Blue Collar: My Favorite Miami Restaurant
|Chef Danny Serfer wants to feed you.|
The first time I walked into Blue Collar, I was not charmed. The room is small, cramped, and sparsely furnished, and decorated with vintage lunch pails. Rock 'n' roll from the '70s blares over the speakers. The room is slightly smoky from the open kitchen that works with all burners fired to keep up with the seemingly never-ending supply of hungry diners. I generally like a space that's dark and quiet. If I could eat in a cave, I would choose to do so. Blue Collar, or so I thought at that instant, wasn't my type of restaurant.
But, like an eager puppy, Blue Collar worked its way into my heart. Not for what it isn't, but for what it is -- a place to just get a damn good plate of food.
Chef-owner Danny Serfer's smile is infectious. He's hands-on not only with his food but also with his customers. He's concerned not just about tonight's meal; he's concerned about converting you into a regular. He might point out the chalkboard filled with vegetable options (my personal weakness) or describe where he sourced his fish. He suggests. He cajoles. He's enthusiastic and he wants you to be as eager about eating his food as he is about preparing it.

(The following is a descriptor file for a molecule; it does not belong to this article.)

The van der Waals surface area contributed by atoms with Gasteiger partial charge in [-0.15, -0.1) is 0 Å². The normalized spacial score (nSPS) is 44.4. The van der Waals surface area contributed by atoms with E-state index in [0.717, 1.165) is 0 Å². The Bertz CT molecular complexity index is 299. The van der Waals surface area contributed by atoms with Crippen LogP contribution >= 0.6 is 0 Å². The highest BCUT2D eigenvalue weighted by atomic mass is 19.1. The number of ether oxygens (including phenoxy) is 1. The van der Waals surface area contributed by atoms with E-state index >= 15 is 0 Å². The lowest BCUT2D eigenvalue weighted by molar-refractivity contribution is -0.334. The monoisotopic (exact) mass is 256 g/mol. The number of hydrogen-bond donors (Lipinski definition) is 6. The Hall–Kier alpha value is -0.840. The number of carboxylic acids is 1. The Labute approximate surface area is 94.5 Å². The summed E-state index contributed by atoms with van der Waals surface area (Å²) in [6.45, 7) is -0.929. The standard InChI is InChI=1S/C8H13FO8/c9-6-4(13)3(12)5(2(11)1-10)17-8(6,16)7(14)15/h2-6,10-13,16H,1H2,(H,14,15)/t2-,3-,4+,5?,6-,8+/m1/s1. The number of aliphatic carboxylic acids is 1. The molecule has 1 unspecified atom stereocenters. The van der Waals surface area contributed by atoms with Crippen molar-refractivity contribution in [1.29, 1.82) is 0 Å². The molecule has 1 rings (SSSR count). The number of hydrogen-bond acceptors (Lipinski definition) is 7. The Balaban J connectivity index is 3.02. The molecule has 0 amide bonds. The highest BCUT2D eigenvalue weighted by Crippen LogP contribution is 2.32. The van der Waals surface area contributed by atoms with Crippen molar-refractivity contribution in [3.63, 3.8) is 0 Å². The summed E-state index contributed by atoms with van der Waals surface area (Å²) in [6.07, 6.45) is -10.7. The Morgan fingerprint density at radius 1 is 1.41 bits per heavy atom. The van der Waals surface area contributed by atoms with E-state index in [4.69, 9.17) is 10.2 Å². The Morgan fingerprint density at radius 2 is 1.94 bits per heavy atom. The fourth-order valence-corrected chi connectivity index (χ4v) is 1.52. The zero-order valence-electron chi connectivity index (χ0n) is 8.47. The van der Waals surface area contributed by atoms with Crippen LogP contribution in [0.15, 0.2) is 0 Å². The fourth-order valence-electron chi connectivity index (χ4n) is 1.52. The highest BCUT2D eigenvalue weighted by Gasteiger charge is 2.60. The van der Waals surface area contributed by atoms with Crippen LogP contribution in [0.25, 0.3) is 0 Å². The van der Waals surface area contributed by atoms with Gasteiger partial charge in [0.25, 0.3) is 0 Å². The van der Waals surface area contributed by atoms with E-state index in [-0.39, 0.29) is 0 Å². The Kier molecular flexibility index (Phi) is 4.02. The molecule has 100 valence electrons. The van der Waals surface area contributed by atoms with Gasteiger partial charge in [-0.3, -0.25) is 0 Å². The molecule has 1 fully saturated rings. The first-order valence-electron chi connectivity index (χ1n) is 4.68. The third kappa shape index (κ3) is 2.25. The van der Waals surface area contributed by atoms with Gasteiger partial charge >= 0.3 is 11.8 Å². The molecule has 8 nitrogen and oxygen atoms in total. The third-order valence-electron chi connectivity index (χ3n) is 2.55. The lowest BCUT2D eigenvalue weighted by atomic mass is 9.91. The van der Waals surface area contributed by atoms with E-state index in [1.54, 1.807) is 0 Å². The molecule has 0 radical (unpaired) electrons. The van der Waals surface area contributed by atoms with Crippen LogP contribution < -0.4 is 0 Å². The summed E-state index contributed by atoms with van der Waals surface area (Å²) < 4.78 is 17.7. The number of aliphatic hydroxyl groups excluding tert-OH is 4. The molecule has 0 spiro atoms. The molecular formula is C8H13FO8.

Blue Collar does not present a meal that's petite and pretty. If you want edible flowers, go somewhere else. The curried puréed cauliflower is damn near ugly, but I find myself craving it like a junkie joneses a fix. Same goes for the pork and beans. And the Billy Corben -- twin brisket sandwiches served with a side of au jus -- is decadent, rich, and simply amazing. It's a meal that's interactive. You find yourself eating, laughing, and (ultimately) wearing your food by the time you're done.
Serfer (who I'm sure will love this tidbit) feeds every patron like he is a Jewish mother (or father, as the case may be). From over the grill, he talks to his guests, almost like he's conducting an interactive dinner party. He entertains, tuts, and frets over the meals. Always with a smile. Always making sure you're cleaning your plate.
Each time I finish my meal with a plaid Thermos of Panther Coffee (why doesn't every restaurant use Thermos containers to keep coffee warm?), Chef Serfer sidles over and convinces me that I do have room for fresh cobbler or bread pudding. At that point, I mumble something about being in a food coma. "Mission accomplished," he replies.
Mission accomplished, indeed.
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